Bovino will be tasked with showing a preponderance of the evidence points to Masson-Styler’s guilt.
A similar scenario played out in the case of O.J. Simpson, who was acquitted of murdering Nicole Brown Simpson and Ronald Goldman. A civil trial, prompted by the Brown and Goldman families, resulted in Simpson being found liable for their deaths to the tune of $33.5 million.
“It’s a lower threshold,” Bovino said. “And we believe when all of the evidence comes out, we are going to be able to prove that Nancy Styler was involved.”
The eight-page complaint rehashes details of the murder that included the blunt-force trauma to Pfister’s head from the hammer and “an axe plunged into her chest.”
Inside the closet, Pfister’s body was discovered wrapped from the neck down in a heavy-duty trash bag. Her necked was wrapped with electrical extension cord, her head shrouded in kitchen trash bags, the suit says.
The suit also delves into the argument that William Styler could not have acted alone.
“A responding sheriff attested based on personal observation of the crime scene and law enforcement experience that it would be difficult for one person acting alone to place a dead body into a trash bag,” the suit says.
The book, bankruptcy and $1 million windfall
Masson-Styler’s attempt to set the record straight is outlined in her book “Guilt by Matrimony: A Memoir of Love, Madness, and the Murder of Nancy Pfister,” which was released Nov. 17. She coauthored the book with writer Daleen Berry.
The novel, the suit alleges, “openly disparages and defames the woman (Masson-Styler) murdered.” The book refers to Pfister as the “sleepy town’s most outrageous socialite,” among other unflattering descriptions.
“Nancy Styler has purposefully and knowingly marred the reputation and memory of Nancy Pfister, as well as the entire Pfister family’s name and legacy in the Aspen community,” the suit says.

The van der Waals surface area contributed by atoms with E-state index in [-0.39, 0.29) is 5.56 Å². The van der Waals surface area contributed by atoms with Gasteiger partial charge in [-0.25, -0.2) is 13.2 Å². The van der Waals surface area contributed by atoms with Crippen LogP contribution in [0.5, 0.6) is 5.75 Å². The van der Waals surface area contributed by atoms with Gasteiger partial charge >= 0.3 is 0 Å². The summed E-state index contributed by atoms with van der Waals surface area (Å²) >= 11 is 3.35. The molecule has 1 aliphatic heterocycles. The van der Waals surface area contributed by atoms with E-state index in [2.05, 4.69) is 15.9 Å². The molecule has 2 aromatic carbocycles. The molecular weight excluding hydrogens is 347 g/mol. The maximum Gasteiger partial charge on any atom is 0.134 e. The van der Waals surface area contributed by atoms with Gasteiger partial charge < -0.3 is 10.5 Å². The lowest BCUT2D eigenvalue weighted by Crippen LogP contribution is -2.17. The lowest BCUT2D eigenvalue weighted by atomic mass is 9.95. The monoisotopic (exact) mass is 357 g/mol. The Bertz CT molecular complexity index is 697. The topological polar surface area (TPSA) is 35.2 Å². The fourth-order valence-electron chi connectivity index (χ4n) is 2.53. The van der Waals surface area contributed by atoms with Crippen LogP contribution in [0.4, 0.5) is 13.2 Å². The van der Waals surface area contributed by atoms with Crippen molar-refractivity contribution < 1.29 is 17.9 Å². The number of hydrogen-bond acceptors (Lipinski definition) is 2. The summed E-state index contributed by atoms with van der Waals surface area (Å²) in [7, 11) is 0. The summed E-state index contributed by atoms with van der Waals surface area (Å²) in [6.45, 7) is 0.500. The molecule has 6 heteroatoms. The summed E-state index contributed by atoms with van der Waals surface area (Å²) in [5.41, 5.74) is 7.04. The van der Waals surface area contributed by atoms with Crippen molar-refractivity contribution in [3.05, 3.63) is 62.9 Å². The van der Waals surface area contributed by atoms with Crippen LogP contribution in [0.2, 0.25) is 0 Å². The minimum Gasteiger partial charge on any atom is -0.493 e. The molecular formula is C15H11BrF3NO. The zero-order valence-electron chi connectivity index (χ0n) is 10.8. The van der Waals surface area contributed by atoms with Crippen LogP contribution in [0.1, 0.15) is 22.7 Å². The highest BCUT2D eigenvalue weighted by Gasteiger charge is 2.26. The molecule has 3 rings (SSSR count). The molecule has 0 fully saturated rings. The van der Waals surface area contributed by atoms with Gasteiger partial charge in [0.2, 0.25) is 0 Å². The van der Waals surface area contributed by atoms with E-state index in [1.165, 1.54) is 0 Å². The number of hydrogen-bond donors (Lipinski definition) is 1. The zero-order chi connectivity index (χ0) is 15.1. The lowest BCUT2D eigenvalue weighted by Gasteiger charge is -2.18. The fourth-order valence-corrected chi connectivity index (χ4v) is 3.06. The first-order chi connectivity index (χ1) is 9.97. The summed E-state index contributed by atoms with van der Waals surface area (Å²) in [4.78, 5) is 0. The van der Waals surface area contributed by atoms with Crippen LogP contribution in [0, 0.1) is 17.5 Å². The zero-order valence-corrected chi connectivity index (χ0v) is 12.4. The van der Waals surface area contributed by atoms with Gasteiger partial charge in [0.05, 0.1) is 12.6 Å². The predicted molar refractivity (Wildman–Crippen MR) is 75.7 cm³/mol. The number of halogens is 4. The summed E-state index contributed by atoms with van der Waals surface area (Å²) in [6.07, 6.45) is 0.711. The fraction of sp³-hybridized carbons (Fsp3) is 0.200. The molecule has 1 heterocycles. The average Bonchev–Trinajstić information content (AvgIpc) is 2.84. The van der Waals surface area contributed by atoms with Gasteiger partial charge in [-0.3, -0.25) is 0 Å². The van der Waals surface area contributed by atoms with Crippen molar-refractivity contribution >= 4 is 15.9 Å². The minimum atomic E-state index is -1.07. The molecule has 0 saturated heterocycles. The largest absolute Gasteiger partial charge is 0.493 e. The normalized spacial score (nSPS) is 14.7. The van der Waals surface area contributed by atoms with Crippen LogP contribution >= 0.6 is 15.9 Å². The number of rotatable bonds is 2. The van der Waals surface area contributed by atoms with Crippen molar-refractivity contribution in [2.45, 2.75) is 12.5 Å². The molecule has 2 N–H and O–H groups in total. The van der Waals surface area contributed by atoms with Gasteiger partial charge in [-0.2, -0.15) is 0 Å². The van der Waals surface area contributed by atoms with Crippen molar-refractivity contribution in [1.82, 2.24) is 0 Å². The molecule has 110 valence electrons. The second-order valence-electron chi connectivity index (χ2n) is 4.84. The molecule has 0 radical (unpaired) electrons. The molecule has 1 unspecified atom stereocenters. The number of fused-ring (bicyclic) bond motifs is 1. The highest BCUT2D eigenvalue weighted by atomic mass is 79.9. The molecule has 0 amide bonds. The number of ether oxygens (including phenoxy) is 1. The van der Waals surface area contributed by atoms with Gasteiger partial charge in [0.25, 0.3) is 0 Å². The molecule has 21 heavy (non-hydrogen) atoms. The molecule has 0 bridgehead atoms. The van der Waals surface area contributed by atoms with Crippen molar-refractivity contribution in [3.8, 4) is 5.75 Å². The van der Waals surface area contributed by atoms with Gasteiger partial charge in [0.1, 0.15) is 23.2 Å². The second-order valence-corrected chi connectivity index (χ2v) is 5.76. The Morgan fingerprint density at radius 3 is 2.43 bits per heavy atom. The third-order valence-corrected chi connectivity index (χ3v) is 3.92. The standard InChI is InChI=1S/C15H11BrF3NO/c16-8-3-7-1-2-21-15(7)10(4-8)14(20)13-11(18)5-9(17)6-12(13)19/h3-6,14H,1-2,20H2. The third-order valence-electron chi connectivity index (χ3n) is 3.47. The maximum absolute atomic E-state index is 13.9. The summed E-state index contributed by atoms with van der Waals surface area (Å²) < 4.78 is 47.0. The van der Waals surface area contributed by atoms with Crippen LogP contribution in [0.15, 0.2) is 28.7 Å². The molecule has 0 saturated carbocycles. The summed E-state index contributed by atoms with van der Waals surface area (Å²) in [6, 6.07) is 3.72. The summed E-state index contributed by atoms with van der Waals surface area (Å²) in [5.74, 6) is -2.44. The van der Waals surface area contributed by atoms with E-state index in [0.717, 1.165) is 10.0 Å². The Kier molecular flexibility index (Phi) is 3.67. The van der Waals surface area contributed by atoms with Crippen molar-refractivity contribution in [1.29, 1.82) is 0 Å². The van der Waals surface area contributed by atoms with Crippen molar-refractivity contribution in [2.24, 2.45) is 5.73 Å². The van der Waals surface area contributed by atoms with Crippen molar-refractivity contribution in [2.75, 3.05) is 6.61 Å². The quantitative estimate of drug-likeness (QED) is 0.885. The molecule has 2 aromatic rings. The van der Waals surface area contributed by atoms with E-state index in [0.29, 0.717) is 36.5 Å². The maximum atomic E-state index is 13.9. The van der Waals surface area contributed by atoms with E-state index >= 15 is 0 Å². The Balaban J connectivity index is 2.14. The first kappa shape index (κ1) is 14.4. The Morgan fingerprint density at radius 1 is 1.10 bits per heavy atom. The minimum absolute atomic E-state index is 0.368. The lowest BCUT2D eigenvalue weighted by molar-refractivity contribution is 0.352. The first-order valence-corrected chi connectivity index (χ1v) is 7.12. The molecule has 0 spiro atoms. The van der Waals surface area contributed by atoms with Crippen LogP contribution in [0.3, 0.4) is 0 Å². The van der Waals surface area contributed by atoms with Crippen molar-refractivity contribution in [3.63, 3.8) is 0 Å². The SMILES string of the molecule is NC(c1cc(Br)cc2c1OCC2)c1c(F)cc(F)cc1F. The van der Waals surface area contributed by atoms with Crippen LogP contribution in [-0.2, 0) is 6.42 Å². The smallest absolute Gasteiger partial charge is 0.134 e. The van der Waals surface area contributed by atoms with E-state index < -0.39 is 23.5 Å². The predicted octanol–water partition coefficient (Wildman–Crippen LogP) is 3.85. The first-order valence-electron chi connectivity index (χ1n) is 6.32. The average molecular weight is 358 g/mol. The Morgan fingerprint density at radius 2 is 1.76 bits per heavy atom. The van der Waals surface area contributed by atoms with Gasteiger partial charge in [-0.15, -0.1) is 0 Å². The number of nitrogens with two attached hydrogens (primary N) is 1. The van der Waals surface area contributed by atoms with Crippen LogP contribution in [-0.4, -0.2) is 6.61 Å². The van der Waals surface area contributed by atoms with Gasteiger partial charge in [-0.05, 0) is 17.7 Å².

Before the book’s release, Masson-Styler filed for personal bankruptcy protection in Massachusetts on July 10, nearly one month before William Styler committed suicide.
But her financial struggles were eased because she was the beneficiary of her ex-husband’s $1 million life-insurance policy, which was the result of a suicide that came after “William Styler falsified his confession in an effort to exonerate his wife and protect her from being criminally prosecuted in the murder of Nancy Pfister,” the suit alleges.
Masson-Styler’s bankruptcy attorney, who had not seen the lawsuit, said it’s possible his client could be protected from paying damages to Juliana Pfister if she prevails in the civil action.
“It ultimately could depend on what the amount of the judgment is, if there is one,” said attorney Robert Simonian of Fall River, Massachusetts.
Masson-Styler did not return a message left on her cellphone Thursday. She currently lives in Acushnet, Massacusetts, according to court documents.
Bovino said, “You can’t put a dollar value on one’s relationship with her mother. We’ll leave that for a jury to decide what’s appropriate, but there’s no amount of money in the world that will bring back Juliana’s mother.”